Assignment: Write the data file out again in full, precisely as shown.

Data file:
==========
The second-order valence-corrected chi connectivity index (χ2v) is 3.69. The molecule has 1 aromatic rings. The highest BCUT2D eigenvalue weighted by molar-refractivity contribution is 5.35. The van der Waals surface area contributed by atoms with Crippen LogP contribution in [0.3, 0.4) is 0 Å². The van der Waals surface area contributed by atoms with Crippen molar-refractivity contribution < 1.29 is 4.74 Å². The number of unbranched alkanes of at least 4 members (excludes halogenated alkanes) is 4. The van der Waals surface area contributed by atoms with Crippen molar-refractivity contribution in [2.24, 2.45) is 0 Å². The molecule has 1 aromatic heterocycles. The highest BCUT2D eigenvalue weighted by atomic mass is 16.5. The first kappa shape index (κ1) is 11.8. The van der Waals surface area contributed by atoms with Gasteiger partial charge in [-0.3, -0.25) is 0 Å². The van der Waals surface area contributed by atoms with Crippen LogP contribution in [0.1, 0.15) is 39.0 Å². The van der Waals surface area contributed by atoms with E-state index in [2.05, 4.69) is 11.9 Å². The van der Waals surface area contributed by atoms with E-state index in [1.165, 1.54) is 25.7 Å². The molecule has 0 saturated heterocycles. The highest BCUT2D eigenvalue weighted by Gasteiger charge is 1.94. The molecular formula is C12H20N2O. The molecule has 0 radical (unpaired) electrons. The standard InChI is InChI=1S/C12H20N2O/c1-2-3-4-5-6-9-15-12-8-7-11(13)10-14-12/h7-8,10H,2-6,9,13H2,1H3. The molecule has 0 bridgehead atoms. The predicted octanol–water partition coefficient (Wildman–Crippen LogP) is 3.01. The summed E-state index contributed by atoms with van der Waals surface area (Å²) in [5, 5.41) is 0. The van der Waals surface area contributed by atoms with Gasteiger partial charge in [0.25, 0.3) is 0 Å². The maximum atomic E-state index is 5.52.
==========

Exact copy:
The second-order valence-corrected chi connectivity index (χ2v) is 3.69. The molecule has 1 aromatic rings. The highest BCUT2D eigenvalue weighted by molar-refractivity contribution is 5.35. The van der Waals surface area contributed by atoms with Crippen LogP contribution in [0.3, 0.4) is 0 Å². The van der Waals surface area contributed by atoms with Crippen molar-refractivity contribution < 1.29 is 4.74 Å². The number of unbranched alkanes of at least 4 members (excludes halogenated alkanes) is 4. The van der Waals surface area contributed by atoms with Crippen molar-refractivity contribution in [2.24, 2.45) is 0 Å². The molecule has 1 aromatic heterocycles. The highest BCUT2D eigenvalue weighted by atomic mass is 16.5. The first kappa shape index (κ1) is 11.8. The van der Waals surface area contributed by atoms with Gasteiger partial charge in [-0.3, -0.25) is 0 Å². The van der Waals surface area contributed by atoms with Crippen LogP contribution in [0.1, 0.15) is 39.0 Å². The van der Waals surface area contributed by atoms with E-state index in [2.05, 4.69) is 11.9 Å². The van der Waals surface area contributed by atoms with E-state index in [1.165, 1.54) is 25.7 Å². The molecule has 0 saturated heterocycles. The highest BCUT2D eigenvalue weighted by Gasteiger charge is 1.94. The molecular formula is C12H20N2O. The molecule has 0 radical (unpaired) electrons. The standard InChI is InChI=1S/C12H20N2O/c1-2-3-4-5-6-9-15-12-8-7-11(13)10-14-12/h7-8,10H,2-6,9,13H2,1H3. The molecule has 0 bridgehead atoms. The predicted octanol–water partition coefficient (Wildman–Crippen LogP) is 3.01. The summed E-state index contributed by atoms with van der Waals surface area (Å²) in [5, 5.41) is 0. The van der Waals surface area contributed by atoms with Gasteiger partial charge in [0.25, 0.3) is 0 Å². The maximum atomic E-state index is 5.52.